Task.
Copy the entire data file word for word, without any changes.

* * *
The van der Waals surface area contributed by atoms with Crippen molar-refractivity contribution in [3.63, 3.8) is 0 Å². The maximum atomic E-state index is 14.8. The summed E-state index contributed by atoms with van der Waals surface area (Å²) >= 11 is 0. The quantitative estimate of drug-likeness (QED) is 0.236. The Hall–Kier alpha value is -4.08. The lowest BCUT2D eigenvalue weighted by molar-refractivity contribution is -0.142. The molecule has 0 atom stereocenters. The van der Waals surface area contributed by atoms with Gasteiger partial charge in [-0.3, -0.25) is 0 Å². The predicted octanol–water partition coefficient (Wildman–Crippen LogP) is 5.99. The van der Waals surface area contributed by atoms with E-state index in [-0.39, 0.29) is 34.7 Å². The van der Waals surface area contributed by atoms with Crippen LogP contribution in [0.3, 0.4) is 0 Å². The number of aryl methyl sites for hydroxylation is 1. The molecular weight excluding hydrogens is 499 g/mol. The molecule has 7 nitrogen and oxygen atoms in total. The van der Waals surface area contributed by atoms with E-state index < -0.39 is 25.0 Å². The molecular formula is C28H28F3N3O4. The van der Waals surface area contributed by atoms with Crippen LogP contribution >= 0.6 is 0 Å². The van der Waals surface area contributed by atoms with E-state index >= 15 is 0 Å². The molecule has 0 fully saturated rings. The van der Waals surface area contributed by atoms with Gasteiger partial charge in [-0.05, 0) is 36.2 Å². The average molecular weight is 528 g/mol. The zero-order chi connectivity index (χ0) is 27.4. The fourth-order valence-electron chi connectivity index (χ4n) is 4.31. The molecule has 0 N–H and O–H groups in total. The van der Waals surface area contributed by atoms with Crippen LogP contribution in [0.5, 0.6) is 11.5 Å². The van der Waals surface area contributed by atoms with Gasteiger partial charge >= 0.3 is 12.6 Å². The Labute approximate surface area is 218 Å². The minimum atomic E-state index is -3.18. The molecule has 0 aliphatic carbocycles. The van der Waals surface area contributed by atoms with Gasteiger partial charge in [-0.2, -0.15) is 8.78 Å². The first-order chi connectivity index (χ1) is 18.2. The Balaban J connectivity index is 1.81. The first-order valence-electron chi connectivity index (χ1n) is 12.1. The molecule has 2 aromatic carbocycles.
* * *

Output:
The van der Waals surface area contributed by atoms with Crippen molar-refractivity contribution in [3.63, 3.8) is 0 Å². The maximum atomic E-state index is 14.8. The summed E-state index contributed by atoms with van der Waals surface area (Å²) >= 11 is 0. The quantitative estimate of drug-likeness (QED) is 0.236. The Hall–Kier alpha value is -4.08. The lowest BCUT2D eigenvalue weighted by molar-refractivity contribution is -0.142. The molecule has 0 atom stereocenters. The van der Waals surface area contributed by atoms with Gasteiger partial charge in [-0.3, -0.25) is 0 Å². The predicted octanol–water partition coefficient (Wildman–Crippen LogP) is 5.99. The van der Waals surface area contributed by atoms with E-state index in [-0.39, 0.29) is 34.7 Å². The van der Waals surface area contributed by atoms with Crippen LogP contribution in [0.3, 0.4) is 0 Å². The number of aryl methyl sites for hydroxylation is 1. The molecular weight excluding hydrogens is 499 g/mol. The molecule has 7 nitrogen and oxygen atoms in total. The van der Waals surface area contributed by atoms with E-state index < -0.39 is 25.0 Å². The molecular formula is C28H28F3N3O4. The van der Waals surface area contributed by atoms with Crippen LogP contribution >= 0.6 is 0 Å². The van der Waals surface area contributed by atoms with E-state index >= 15 is 0 Å². The molecule has 0 fully saturated rings. The van der Waals surface area contributed by atoms with Gasteiger partial charge in [-0.05, 0) is 36.2 Å². The average molecular weight is 528 g/mol. The zero-order chi connectivity index (χ0) is 27.4. The fourth-order valence-electron chi connectivity index (χ4n) is 4.31. The molecule has 0 N–H and O–H groups in total. The van der Waals surface area contributed by atoms with Crippen LogP contribution in [0.5, 0.6) is 11.5 Å². The van der Waals surface area contributed by atoms with Gasteiger partial charge >= 0.3 is 12.6 Å². The Labute approximate surface area is 218 Å². The minimum atomic E-state index is -3.18. The molecule has 0 aliphatic carbocycles. The van der Waals surface area contributed by atoms with Gasteiger partial charge in [-0.2, -0.15) is 8.78 Å². The first-order chi connectivity index (χ1) is 18.2. The Balaban J connectivity index is 1.81. The first-order valence-electron chi connectivity index (χ1n) is 12.1. The molecule has 2 aromatic carbocycles.